Wait...crisp packets are recyclable?
The major environmental impact of crisps and snacks derives from their damaging packaging. The sheer amount that UK consumers eat - 6 billion packets a year (!) - also contributes to this mounting environmental and marine problem.
Crisp packets might look like they are made from aluminium, but they are actually made of metallised plastic film. Contrary to popular belief, the packets are recyclable, although the process is not economically viable for most recycling sites since there are several layers of plastic and metal fused together. This means that we can’t recycle crisp packets in our own bins.
However, Walkers is leading a change in the industry. The company received a lot of consumer pressure to improve the sustainability of its packaging. There was even a petition back in 2018 called #PacketInWalkers, which encouraged people to post their crisp packets back to the Walkers. As a result, Walkers has funded a Terracycle recycling program for ANY crisp packets with 1,600 public drop-off locations in the UK. That’s a lot of drop-off locations, with 80% of people living within 4 miles from one.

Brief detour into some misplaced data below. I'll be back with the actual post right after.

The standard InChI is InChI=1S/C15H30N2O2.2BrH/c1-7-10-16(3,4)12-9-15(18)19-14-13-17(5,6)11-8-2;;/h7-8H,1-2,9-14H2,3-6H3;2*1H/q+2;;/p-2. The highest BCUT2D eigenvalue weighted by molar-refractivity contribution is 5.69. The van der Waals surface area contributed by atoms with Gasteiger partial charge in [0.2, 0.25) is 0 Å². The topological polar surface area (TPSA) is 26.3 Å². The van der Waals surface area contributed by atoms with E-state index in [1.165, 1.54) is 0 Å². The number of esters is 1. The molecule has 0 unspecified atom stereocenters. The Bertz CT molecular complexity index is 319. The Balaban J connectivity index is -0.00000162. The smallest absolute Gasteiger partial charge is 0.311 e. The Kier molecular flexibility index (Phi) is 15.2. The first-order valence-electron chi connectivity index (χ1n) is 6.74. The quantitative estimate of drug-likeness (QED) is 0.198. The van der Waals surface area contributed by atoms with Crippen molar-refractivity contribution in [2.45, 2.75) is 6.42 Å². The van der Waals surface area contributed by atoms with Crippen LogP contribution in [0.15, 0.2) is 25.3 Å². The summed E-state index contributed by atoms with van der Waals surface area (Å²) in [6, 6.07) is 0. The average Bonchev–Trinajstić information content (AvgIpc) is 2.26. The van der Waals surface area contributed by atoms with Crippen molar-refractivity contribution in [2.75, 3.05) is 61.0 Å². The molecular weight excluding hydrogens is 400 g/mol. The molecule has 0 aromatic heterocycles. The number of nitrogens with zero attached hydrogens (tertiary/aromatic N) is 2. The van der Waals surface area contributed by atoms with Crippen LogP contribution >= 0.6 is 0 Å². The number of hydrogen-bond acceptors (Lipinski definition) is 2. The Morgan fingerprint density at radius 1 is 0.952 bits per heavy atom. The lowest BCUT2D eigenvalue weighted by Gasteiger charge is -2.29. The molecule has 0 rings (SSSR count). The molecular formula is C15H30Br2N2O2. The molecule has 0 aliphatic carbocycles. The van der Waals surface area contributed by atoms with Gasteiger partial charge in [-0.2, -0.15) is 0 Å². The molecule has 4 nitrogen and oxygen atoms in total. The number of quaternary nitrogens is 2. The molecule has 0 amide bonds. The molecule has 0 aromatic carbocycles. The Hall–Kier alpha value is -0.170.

What is interesting is to understand who is going to these drop-off locations and actually sending their crisp packets to be recycled via Terracycle? It’s not like it’s the most out-of-this-world idea to go somewhere and deposit your waste, however it does feel a bit strange for crisp packets. The idea of having to go 4 miles to deposit crisp packets is in itself a deterrent. Or perhaps not? It turns out that thousands of people have joined the recycling scheme! This has led to the creation of more collection points and more packaging being collected than any other similar scheme.
So yes, we need to go to drop off sites, which is kind of annoying but it’s the best option that we have right now. Also, it’s better than having compostable crisp packets that would need to be industrially composted. This would mean they would need to be sent to (very rare!) facilities that can break down the material when heated to 50 degrees Celsius.
To conclude, crisp packets are recyclable in the UK, however only through Walkers’ crisp packet recycling partnership with Terracycle.
Has this changed your opinion about the sustainability of crisps?
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